Smitherman thinks he bore the brunt of Toronto's anti-incumbency fever, despite also being "pissed off at [the mayor's] progress and his record." And once the ultra-right Ford was able to spin the more liberal Smitherman as a politician tied to that administration's spending, it was hard to change the dynamic.
Part of that difficulty came from Toronto's political system, where parties are largely absent. "It was extremely difficult to get kind of a head-to-head contrast, because there's no party politics at play in municipal politics in Toronto, and, accordingly, no discipline on the number of profiled candidates," Smitherman says. Dozens of people ran for the mayor's office that year, and about five managed to stick out among the field, including Ford and Smitherman. Ford benefited, Smitherman says, by the massive roster. "He found a lot of comfort and cover in the pack."
But Smitherman, who is careful not to sound like he spends his time brooding over sour grapes, doesn't just put all of the blame for his loss on outside factors. "I was too nice," he says. "I had a reputation at one time in politics where my nickname was 'Furious George.' But I actually did not bring that character to play hardly at all."
As Smitherman has it, his reluctance to jump in the mud with Ford, combined with the strong support for Ford among the conservative press compared to Smitherman's tepid support from the liberal press, ensured that no one would really dig through Ford's record. In retrospect, Smitherman says, it was "almost a little bit of unilateral disarmament."
Ford also managed to benefit some by playing off of Smitherman's sexuality. The Ford campaign put "substantial effort" into drawing a contrast between Ford as a "loving family man" and Smitherman, who is gay.
But despite the ugly campaign and the ugly everything-that-came-after, Toronto may not be through with Mayor Ford. Because of the city's first-past-the-post electoral system, Smitherman can imagine scenarios where Ford gets reelected. "You usually think of the old style analysis of the Republicans, who campaign to the base and move to the center," Smitherman says. "I'm not sure it works that way anymore with these Tea-Party people; they campaign to the right, then they stay there. That's this guy. But imagine you could get elected with 33 or 34 percent of the vote."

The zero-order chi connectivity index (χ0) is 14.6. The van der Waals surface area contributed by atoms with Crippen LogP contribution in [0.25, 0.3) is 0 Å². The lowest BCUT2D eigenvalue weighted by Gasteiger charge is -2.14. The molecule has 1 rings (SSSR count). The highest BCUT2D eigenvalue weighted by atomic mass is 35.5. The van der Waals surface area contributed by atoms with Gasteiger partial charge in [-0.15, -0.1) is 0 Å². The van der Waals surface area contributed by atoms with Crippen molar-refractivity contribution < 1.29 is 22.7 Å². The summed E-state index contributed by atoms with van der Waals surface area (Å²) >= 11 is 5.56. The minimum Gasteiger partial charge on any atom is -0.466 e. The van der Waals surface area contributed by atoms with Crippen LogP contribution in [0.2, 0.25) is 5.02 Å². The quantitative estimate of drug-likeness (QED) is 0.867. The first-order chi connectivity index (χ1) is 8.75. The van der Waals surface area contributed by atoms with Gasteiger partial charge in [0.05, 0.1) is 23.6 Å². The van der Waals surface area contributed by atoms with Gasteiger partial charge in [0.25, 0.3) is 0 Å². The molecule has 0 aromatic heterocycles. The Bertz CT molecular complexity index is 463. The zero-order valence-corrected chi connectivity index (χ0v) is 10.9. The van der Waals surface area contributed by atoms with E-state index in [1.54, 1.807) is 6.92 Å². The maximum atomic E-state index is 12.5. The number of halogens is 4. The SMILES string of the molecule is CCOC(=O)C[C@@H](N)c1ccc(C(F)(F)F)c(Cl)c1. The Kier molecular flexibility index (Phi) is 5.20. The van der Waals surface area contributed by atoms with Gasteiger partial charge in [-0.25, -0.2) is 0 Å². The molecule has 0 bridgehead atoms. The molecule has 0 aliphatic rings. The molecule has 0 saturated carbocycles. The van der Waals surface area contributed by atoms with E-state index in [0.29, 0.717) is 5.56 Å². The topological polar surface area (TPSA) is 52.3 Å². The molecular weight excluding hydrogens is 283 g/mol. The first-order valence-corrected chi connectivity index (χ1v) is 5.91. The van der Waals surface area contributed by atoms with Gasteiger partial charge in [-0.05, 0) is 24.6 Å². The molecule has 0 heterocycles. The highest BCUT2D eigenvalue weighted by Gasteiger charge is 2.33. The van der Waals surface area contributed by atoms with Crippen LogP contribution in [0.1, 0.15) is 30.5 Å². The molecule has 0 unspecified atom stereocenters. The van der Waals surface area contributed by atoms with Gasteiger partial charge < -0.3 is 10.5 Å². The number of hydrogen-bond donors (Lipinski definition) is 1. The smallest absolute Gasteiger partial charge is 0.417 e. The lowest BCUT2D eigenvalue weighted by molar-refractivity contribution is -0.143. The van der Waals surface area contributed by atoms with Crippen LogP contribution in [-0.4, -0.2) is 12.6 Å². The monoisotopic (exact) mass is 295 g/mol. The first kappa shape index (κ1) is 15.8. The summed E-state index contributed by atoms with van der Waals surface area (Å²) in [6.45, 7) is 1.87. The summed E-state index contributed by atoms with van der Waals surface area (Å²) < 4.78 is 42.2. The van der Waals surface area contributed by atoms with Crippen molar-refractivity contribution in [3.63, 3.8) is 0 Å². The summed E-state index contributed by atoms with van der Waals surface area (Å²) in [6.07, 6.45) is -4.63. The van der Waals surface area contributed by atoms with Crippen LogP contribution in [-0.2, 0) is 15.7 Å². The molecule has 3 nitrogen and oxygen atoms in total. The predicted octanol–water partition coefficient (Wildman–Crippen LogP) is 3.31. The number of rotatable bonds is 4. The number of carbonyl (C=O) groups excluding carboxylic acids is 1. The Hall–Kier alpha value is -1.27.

Toronto may just be able to forgive its ever-apologizing mayor. "I suppose it is in our DNA," says Smitherman, "a city that was able to forgive its hockey team for a third-period collapse in the playoffs last year is perhaps a city built on more forgiveness than seems imaginable."
Which isn't to say that Ford is already on the road to redemption. "I'm amongst those that agrees that if this guy had said, 'Yeah, I really fucked up, and I do have some problems, and I'm going to step out of my role for a couple of months,' if he had done that step and come back into it 10, or 20, or 30 pounds lighter, etcetra, etcetra, he really would've had the potential to have the wind at his back. Now, he squandered that."
Smitherman himself isn't looking for a 2014 rematch against the mayor. He sees a crazy year coming, no matter how little power Ford technically retains. But he holds hope that Toronto will reject the forces that first rejected him. "There's people of a certain class and character, even if they like the fiscal bit of it, you can only hold your nose so much before it starts to hurt."